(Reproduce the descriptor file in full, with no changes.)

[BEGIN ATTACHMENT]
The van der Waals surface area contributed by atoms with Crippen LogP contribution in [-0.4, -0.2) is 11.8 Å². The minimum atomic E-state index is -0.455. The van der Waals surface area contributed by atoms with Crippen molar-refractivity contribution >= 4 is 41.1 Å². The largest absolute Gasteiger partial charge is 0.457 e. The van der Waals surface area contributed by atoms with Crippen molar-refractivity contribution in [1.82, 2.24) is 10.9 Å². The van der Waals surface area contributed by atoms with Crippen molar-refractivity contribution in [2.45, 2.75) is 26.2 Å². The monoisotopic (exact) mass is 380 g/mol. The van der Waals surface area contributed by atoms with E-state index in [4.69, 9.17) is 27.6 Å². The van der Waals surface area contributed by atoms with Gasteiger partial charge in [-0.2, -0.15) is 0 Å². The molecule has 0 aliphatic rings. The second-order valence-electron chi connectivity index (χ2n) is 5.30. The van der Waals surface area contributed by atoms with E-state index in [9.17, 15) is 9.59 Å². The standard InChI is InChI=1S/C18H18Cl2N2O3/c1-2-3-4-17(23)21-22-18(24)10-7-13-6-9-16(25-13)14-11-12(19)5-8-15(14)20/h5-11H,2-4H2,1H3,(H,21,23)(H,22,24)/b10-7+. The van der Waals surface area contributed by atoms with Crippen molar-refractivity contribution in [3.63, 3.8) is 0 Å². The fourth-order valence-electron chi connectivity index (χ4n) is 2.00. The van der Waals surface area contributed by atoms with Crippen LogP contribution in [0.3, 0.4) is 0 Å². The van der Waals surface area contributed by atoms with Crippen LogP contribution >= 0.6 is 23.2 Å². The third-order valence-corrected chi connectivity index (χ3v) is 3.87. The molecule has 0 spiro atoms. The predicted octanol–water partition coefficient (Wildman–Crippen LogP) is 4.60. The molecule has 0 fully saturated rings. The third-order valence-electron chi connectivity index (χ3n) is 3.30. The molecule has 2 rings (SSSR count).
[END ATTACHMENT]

The van der Waals surface area contributed by atoms with Crippen LogP contribution in [-0.4, -0.2) is 11.8 Å². The minimum atomic E-state index is -0.455. The van der Waals surface area contributed by atoms with Crippen molar-refractivity contribution >= 4 is 41.1 Å². The largest absolute Gasteiger partial charge is 0.457 e. The van der Waals surface area contributed by atoms with Crippen molar-refractivity contribution in [1.82, 2.24) is 10.9 Å². The van der Waals surface area contributed by atoms with Crippen molar-refractivity contribution in [2.45, 2.75) is 26.2 Å². The monoisotopic (exact) mass is 380 g/mol. The van der Waals surface area contributed by atoms with E-state index in [4.69, 9.17) is 27.6 Å². The van der Waals surface area contributed by atoms with Gasteiger partial charge in [-0.2, -0.15) is 0 Å². The molecule has 0 aliphatic rings. The second-order valence-electron chi connectivity index (χ2n) is 5.30. The van der Waals surface area contributed by atoms with E-state index in [9.17, 15) is 9.59 Å². The standard InChI is InChI=1S/C18H18Cl2N2O3/c1-2-3-4-17(23)21-22-18(24)10-7-13-6-9-16(25-13)14-11-12(19)5-8-15(14)20/h5-11H,2-4H2,1H3,(H,21,23)(H,22,24)/b10-7+. The van der Waals surface area contributed by atoms with Crippen molar-refractivity contribution in [3.63, 3.8) is 0 Å². The fourth-order valence-electron chi connectivity index (χ4n) is 2.00. The van der Waals surface area contributed by atoms with Crippen LogP contribution in [0.3, 0.4) is 0 Å². The van der Waals surface area contributed by atoms with Crippen LogP contribution >= 0.6 is 23.2 Å². The third-order valence-corrected chi connectivity index (χ3v) is 3.87. The molecule has 0 spiro atoms. The predicted octanol–water partition coefficient (Wildman–Crippen LogP) is 4.60. The molecule has 0 fully saturated rings. The third-order valence-electron chi connectivity index (χ3n) is 3.30. The molecule has 2 rings (SSSR count).